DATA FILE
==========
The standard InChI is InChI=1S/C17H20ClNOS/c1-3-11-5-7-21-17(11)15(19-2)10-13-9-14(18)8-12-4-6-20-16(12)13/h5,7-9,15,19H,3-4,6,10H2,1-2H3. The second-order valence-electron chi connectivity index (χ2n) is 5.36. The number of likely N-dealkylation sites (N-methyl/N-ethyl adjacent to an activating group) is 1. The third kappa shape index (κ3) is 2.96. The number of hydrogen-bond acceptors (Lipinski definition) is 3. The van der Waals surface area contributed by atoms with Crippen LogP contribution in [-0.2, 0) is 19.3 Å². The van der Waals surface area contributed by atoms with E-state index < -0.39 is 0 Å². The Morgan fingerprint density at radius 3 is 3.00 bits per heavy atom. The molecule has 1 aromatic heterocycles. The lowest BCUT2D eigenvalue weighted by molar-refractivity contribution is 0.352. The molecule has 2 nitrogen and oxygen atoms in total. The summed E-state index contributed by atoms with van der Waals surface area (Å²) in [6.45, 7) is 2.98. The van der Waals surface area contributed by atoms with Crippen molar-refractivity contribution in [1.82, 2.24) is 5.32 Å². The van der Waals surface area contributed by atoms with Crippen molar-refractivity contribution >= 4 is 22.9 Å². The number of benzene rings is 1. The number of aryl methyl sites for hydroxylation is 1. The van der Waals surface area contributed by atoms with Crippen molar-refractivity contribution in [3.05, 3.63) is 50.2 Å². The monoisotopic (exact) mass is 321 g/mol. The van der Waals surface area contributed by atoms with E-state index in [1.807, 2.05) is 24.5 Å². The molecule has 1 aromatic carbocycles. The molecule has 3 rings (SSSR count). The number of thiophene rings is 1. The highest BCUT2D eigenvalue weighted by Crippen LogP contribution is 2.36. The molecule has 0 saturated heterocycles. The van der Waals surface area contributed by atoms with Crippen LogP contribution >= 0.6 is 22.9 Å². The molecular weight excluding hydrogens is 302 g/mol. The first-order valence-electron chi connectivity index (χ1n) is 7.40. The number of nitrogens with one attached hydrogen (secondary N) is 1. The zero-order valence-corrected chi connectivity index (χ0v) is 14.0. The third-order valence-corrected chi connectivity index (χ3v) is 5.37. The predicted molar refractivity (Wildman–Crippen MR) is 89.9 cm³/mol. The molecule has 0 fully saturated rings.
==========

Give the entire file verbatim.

The standard InChI is InChI=1S/C17H20ClNOS/c1-3-11-5-7-21-17(11)15(19-2)10-13-9-14(18)8-12-4-6-20-16(12)13/h5,7-9,15,19H,3-4,6,10H2,1-2H3. The second-order valence-electron chi connectivity index (χ2n) is 5.36. The number of likely N-dealkylation sites (N-methyl/N-ethyl adjacent to an activating group) is 1. The third kappa shape index (κ3) is 2.96. The number of hydrogen-bond acceptors (Lipinski definition) is 3. The van der Waals surface area contributed by atoms with Crippen LogP contribution in [-0.2, 0) is 19.3 Å². The van der Waals surface area contributed by atoms with E-state index < -0.39 is 0 Å². The Morgan fingerprint density at radius 3 is 3.00 bits per heavy atom. The molecule has 1 aromatic heterocycles. The lowest BCUT2D eigenvalue weighted by molar-refractivity contribution is 0.352. The molecule has 2 nitrogen and oxygen atoms in total. The summed E-state index contributed by atoms with van der Waals surface area (Å²) in [6.45, 7) is 2.98. The van der Waals surface area contributed by atoms with Crippen molar-refractivity contribution in [1.82, 2.24) is 5.32 Å². The van der Waals surface area contributed by atoms with Crippen molar-refractivity contribution >= 4 is 22.9 Å². The number of benzene rings is 1. The number of aryl methyl sites for hydroxylation is 1. The van der Waals surface area contributed by atoms with Crippen molar-refractivity contribution in [3.05, 3.63) is 50.2 Å². The monoisotopic (exact) mass is 321 g/mol. The van der Waals surface area contributed by atoms with E-state index in [1.807, 2.05) is 24.5 Å². The molecule has 1 aromatic carbocycles. The molecule has 3 rings (SSSR count). The number of thiophene rings is 1. The highest BCUT2D eigenvalue weighted by Crippen LogP contribution is 2.36. The molecule has 0 saturated heterocycles. The van der Waals surface area contributed by atoms with Crippen LogP contribution >= 0.6 is 22.9 Å². The molecular weight excluding hydrogens is 302 g/mol. The first-order valence-electron chi connectivity index (χ1n) is 7.40. The number of nitrogens with one attached hydrogen (secondary N) is 1. The zero-order valence-corrected chi connectivity index (χ0v) is 14.0. The third-order valence-corrected chi connectivity index (χ3v) is 5.37. The predicted molar refractivity (Wildman–Crippen MR) is 89.9 cm³/mol. The molecule has 0 fully saturated rings.